Claims That ACA’s Medicaid Expansion Fueled Opioid Crisis Puzzle Experts

A new report shows that the overdose death rate rose nearly twice as much in states that expanded Medicaid compared with states that didn’t, but experts say the analysis misses some crucial facts and skips standard steps that researchers use to rule out coincidences. In other news on the epidemic: Advocates urge the Food and Drug Administration to pull high-dose opioids from the market, the administration still hasn’t officially declared a national emergency, Arizona files a lawsuit against a drugmaker for its marketing tactics and more.

The Associated Press:
Medicaid Fueling Opioid Epidemic? New Theory Is Challenged

An intriguing new theory is gaining traction among conservative foes of the Obama-era health law: Its Medicaid expansion to low-income adults may be fueling the opioid epidemic. If true, that would represent a shocking outcome for the Affordable Care Act. But there’s no evidence to suggest that’s happening, say university researchers who study the drug problem and are puzzled by such claims. Some even say Medicaid may be helping mitigate the consequences of the epidemic. (Johnson and Alonso-Zaldivar, 8/31)

FDA Is Urged To Withdraw ‘Ultra’ High-Dose Opioids Over Risks

In the latest bid to combat the opioid crisis, several groups representing public health officials, physicians, and safety advocates are urging the Food and Drug Administration to remove “ultra” high-dose opioids from the market, arguing that the risks outweigh the benefits. In making their case, the groups point to research showing that a person who takes high dosages has a risk of developing an opioid use disorder that is 122 times greater than someone who has not been prescribed opioids, while a person taking a relatively low dose is 15 times as likely to develop a disorder. (Silverman, 8/31)

The Hill:
No Action On Opioid Emergency Three Weeks After Trump Declaration 

President Trump on Aug. 10 said the nation’s opioid epidemic was officially a national emergency. More than three weeks later, Trump is dealing with a natural disaster. Hurricane Harvey has displaced tens of thousands, leading Trump to declare federal emergencies in Texas and Louisiana. The decisions have freed up funding to help people who have lost their homes to rising waters. In contrast, nothing has happened yet since Trump’s declaration on opioids. (Weixel and Roubein, 8/31)

The Wall Street Journal:
Arizona Accuses Insys Of Fraudulently Marketing Fentanyl Painkiller

Insys Therapeutics Inc.’s legal woes worsened Thursday when the state of Arizona filed a lawsuit claiming the company improperly marketed a powerful opioid painkiller. Arizona’s attorney general, Mark Brnovich, alleged in the suit that Insys engaged in a fraudulent marketing scheme to boost sales of Subsys, a prescription mouth-spray formulation of fentanyl. (Randazzo, 8/31)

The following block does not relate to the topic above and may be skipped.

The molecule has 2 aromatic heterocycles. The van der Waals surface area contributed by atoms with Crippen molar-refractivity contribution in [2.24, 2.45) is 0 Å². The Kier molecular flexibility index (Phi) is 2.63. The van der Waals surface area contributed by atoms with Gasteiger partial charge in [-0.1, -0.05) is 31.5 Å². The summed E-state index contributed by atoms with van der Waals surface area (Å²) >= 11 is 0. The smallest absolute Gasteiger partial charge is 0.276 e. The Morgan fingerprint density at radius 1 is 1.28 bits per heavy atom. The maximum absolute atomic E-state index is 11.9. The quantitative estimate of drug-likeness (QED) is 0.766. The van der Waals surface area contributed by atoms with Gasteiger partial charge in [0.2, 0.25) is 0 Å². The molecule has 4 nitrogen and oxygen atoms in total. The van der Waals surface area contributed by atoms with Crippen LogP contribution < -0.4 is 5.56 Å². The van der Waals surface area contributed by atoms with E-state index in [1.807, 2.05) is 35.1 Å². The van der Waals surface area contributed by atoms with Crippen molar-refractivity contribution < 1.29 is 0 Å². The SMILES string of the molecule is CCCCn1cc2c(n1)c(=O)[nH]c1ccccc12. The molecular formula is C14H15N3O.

The CT Mirror:
Opioid Crisis Deepens As Malloy Again Signs Legislation To Curb It

For the third year in a row, Gov. Dannel P. Malloy has put forward and signed legislation aimed at curbing the growing opioid epidemic in Connecticut. … The bill Malloy signed is not as wide-reaching as changes enacted last year, but it increases oversight of prescriptions for painkillers and requires certain individual and group health insurers to cover medically necessary, inpatient detoxification treatment. (Constable, 8/31)

Reports Of Rehab Scams Raise Concerns About Addiction Treatment Quality

South Florida is known as one of the addiction recovery capitals of the country, with thousands of treatment centers and sober houses. … Florida officials have set up task forces to try to clean up the industry and in the past 10 months they’ve arrested dozens of program operators on charges related to improper treatment. (Becker, 9/1)

Proove, Which Sold Iffy DNA Tests, Is Selling Assets Amid Criminal Probe

Proove Biosciences, a formerly high-flying genetic testing firm whose science and business practices have been challenged by experts and former employees, has been placed into court-ordered receivership for “restructuring and asset sale,” according to the company’s founder and former CEO. Proove’s founder, Brian Meshkin, said in an interview on Thursday that he no longer works at Proove, which rang up $28 million in revenue last year. Meshkin blamed the company’s fall on investigative articles published by STAT last December and February. Those articles quoted experts who expressed deep doubts about the company’s scientific claims that it could predict a patient’s likelihood of becoming addicted to opioids. (Piller, 8/31)

This is part of the KHN Morning Briefing, a summary of health policy coverage from major news organizations. Sign up for an email subscription.

Go to Source